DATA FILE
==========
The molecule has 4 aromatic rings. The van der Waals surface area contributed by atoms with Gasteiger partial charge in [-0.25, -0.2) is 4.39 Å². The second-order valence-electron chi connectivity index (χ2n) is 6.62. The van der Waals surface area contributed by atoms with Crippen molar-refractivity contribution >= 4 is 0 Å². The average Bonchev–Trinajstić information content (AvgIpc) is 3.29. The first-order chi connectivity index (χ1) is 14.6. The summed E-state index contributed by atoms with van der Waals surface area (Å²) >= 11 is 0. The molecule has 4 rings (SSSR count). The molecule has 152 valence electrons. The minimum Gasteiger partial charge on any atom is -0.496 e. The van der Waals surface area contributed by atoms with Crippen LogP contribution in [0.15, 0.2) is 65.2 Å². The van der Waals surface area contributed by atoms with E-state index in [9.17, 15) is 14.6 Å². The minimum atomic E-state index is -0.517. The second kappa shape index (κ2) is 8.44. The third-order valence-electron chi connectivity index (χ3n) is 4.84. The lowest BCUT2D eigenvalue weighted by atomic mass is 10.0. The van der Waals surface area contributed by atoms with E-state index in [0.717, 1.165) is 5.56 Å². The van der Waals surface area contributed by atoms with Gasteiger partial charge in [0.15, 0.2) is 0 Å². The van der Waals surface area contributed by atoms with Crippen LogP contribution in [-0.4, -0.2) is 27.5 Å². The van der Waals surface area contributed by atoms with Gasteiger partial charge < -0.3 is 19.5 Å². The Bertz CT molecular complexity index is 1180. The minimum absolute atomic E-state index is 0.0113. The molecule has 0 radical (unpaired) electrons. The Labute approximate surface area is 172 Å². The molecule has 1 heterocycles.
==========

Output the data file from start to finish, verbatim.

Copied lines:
The molecule has 4 aromatic rings. The van der Waals surface area contributed by atoms with Gasteiger partial charge in [-0.25, -0.2) is 4.39 Å². The second-order valence-electron chi connectivity index (χ2n) is 6.62. The van der Waals surface area contributed by atoms with Crippen molar-refractivity contribution >= 4 is 0 Å². The average Bonchev–Trinajstić information content (AvgIpc) is 3.29. The first-order chi connectivity index (χ1) is 14.6. The summed E-state index contributed by atoms with van der Waals surface area (Å²) >= 11 is 0. The molecule has 4 rings (SSSR count). The molecule has 152 valence electrons. The minimum Gasteiger partial charge on any atom is -0.496 e. The van der Waals surface area contributed by atoms with Crippen LogP contribution in [0.15, 0.2) is 65.2 Å². The van der Waals surface area contributed by atoms with E-state index in [9.17, 15) is 14.6 Å². The minimum atomic E-state index is -0.517. The second kappa shape index (κ2) is 8.44. The third-order valence-electron chi connectivity index (χ3n) is 4.84. The lowest BCUT2D eigenvalue weighted by atomic mass is 10.0. The van der Waals surface area contributed by atoms with E-state index in [0.717, 1.165) is 5.56 Å². The van der Waals surface area contributed by atoms with Gasteiger partial charge in [0.15, 0.2) is 0 Å². The van der Waals surface area contributed by atoms with Crippen LogP contribution in [-0.4, -0.2) is 27.5 Å². The van der Waals surface area contributed by atoms with Gasteiger partial charge < -0.3 is 19.5 Å². The Bertz CT molecular complexity index is 1180. The minimum absolute atomic E-state index is 0.0113. The molecule has 0 radical (unpaired) electrons. The Labute approximate surface area is 172 Å². The molecule has 1 heterocycles.